” ”            Kitty                            Pickard             8/9

      ” 3            Rising Sun                 Lewis              10/6

      ” 6            Lord Porchester     Davey            11/9

      ” 7            Dasher                        Hatherly        11/-

      ” ”              Kitty                           Pickard          8/9

     ” 9              Rebecca                    Morton          18/-

      ” ”               Friends                     Whitefield      8/9

      ” ”               Sisters                        Cook               12/9

     ” ”                Ceres                          Greenaway    15/-

    ” 10             Lion                             Kivell              18/-

      ” ”               Sir R.Vivyan             Mill                  11/-

     ” 11             Maria                          Metherall       13/-

      ” 12            Betsy                          Penzance       10/9

       ” ”             Speedwell                 Pengelly         16/6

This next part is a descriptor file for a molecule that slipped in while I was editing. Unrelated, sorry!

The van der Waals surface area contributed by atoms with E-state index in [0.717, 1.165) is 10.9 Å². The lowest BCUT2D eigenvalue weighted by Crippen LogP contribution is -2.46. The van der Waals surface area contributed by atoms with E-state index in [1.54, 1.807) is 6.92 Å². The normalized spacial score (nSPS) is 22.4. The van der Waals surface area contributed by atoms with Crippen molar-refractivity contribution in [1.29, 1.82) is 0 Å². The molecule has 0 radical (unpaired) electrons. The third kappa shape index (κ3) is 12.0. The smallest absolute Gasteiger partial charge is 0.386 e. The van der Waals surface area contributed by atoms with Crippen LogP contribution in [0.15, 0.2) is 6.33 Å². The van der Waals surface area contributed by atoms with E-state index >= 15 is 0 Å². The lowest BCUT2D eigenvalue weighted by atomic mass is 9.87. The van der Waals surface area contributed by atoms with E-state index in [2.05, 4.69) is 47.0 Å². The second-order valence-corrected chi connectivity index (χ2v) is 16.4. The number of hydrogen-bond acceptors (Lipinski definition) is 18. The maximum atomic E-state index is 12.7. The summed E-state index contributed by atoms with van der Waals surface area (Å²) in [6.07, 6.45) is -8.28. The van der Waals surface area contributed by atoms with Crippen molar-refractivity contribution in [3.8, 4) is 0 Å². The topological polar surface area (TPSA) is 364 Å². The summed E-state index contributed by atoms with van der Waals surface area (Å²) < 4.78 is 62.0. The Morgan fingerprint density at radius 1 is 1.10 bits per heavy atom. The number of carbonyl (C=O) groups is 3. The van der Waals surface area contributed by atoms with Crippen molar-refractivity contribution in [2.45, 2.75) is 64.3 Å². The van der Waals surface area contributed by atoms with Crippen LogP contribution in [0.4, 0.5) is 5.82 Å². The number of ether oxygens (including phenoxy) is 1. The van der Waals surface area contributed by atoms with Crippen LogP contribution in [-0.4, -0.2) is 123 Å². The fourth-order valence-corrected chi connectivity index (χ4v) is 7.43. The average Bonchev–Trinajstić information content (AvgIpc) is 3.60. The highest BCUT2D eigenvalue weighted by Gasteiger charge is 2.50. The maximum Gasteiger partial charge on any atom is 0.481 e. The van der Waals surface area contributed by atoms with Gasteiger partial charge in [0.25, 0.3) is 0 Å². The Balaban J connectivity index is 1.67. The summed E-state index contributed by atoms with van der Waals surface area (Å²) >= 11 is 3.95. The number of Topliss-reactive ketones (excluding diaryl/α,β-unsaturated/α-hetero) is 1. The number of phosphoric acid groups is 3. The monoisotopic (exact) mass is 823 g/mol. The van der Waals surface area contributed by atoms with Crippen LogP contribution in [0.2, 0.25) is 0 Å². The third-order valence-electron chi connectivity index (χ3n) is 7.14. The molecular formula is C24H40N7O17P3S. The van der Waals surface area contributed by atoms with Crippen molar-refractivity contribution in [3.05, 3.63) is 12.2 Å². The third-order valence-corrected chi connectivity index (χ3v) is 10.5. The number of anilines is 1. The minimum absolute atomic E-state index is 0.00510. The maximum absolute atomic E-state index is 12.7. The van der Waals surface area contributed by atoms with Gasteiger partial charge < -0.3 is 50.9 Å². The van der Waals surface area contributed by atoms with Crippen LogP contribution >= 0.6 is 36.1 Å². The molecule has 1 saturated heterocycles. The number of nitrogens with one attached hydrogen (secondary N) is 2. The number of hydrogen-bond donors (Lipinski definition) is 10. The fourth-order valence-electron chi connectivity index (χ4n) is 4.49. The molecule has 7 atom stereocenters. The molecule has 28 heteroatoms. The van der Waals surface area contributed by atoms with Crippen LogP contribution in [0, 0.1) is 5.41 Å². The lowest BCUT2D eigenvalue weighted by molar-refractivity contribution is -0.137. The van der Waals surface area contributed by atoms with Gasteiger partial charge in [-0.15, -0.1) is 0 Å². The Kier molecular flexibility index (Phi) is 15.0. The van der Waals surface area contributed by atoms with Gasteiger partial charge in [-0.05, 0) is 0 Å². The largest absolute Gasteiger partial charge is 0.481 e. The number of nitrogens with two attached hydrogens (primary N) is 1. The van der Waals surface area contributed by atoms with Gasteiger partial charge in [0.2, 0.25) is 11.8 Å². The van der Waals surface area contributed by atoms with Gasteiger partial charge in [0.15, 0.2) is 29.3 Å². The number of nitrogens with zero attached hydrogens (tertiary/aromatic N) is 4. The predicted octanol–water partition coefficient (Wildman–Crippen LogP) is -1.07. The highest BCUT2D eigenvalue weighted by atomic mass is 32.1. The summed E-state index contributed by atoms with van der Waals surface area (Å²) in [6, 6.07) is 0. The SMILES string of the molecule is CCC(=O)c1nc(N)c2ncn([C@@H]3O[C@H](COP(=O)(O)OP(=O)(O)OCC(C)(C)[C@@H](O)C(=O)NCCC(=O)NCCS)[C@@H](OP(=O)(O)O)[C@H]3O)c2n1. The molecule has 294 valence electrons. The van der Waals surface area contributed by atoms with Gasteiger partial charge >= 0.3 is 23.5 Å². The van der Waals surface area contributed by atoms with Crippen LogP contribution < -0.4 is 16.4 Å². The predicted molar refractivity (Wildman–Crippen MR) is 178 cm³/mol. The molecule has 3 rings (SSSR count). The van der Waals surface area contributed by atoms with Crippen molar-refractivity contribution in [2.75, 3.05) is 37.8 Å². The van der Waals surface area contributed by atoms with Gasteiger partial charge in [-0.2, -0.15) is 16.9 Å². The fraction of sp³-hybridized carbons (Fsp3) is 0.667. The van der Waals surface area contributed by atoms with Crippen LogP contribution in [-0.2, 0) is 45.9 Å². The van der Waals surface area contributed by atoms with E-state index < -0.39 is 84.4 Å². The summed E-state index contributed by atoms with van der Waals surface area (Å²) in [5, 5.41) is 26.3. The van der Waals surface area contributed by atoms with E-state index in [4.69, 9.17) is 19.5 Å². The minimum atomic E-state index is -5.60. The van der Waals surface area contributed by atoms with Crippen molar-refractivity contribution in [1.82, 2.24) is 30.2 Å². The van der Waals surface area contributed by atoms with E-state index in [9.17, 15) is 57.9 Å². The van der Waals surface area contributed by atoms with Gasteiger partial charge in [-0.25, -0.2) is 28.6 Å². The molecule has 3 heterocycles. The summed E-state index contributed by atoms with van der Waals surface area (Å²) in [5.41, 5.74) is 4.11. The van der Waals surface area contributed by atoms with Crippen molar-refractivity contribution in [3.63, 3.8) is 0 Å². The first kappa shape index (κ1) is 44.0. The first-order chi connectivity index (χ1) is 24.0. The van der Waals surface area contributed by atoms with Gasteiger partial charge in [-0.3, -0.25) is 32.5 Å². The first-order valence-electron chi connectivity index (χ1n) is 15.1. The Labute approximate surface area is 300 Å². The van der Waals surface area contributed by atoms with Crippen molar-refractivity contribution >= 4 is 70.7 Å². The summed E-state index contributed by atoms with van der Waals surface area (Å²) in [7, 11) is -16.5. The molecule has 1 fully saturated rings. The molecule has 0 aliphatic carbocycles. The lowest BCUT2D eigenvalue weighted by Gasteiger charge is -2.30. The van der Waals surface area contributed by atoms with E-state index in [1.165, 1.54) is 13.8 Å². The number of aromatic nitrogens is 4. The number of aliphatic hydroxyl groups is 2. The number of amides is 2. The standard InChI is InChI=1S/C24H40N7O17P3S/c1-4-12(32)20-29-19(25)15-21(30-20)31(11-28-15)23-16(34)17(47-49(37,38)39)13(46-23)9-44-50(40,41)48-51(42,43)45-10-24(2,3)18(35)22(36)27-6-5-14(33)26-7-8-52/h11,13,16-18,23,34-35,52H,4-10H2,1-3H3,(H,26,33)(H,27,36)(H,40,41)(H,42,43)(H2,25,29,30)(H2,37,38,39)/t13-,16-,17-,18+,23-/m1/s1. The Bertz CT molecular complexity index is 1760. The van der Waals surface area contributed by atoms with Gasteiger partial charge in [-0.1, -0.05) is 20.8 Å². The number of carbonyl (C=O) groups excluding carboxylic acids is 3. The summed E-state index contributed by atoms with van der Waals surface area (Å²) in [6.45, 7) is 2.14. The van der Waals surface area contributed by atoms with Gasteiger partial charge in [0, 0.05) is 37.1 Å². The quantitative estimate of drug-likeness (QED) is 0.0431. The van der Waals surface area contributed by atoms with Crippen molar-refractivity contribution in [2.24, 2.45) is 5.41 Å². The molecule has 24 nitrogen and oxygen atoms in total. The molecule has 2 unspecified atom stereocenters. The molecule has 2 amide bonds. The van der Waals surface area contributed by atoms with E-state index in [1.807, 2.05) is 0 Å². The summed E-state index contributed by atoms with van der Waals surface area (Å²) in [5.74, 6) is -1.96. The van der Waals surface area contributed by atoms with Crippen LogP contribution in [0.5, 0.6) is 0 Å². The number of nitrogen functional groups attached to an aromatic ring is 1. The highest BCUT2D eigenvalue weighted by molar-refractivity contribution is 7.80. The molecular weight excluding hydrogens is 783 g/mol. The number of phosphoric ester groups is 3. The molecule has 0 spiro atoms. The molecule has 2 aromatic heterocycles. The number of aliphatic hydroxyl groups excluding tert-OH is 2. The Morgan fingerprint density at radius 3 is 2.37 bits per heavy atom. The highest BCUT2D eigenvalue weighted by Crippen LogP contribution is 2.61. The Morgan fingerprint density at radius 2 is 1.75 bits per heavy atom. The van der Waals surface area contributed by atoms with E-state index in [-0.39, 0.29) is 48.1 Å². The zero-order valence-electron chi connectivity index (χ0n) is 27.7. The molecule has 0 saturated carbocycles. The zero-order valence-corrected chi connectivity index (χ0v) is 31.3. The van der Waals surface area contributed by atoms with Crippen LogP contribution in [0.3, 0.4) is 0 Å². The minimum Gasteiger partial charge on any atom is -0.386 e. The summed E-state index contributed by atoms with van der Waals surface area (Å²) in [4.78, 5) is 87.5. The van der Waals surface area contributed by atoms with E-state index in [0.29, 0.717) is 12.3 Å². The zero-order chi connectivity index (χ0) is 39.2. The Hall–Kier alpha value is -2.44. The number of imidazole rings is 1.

” ”             Sisters                        Cook                12/9

     ” 13           Margaret                    Fish                   6/9

     ” 14            Friends                      Whitefield      8/9

      ” ”               Kitty                            Pickard            8/9

     ” ”                Dasher                        Hatherly         12/6

     ” ”                Sprightly                   Marshall          14/3

     ” 16            Eliza                  from Newquay        14/3

     ” 18             Sir R.Vivyan            Mill                   10/6

       ” ”               Sisters                        Cook                 12/9

     ” 19              Rising Sun               Lewis               11/-

        ” ”              Victoria                     Foun(?)          15/0

      ” 21              Mary              from Plymouth   £1/0/0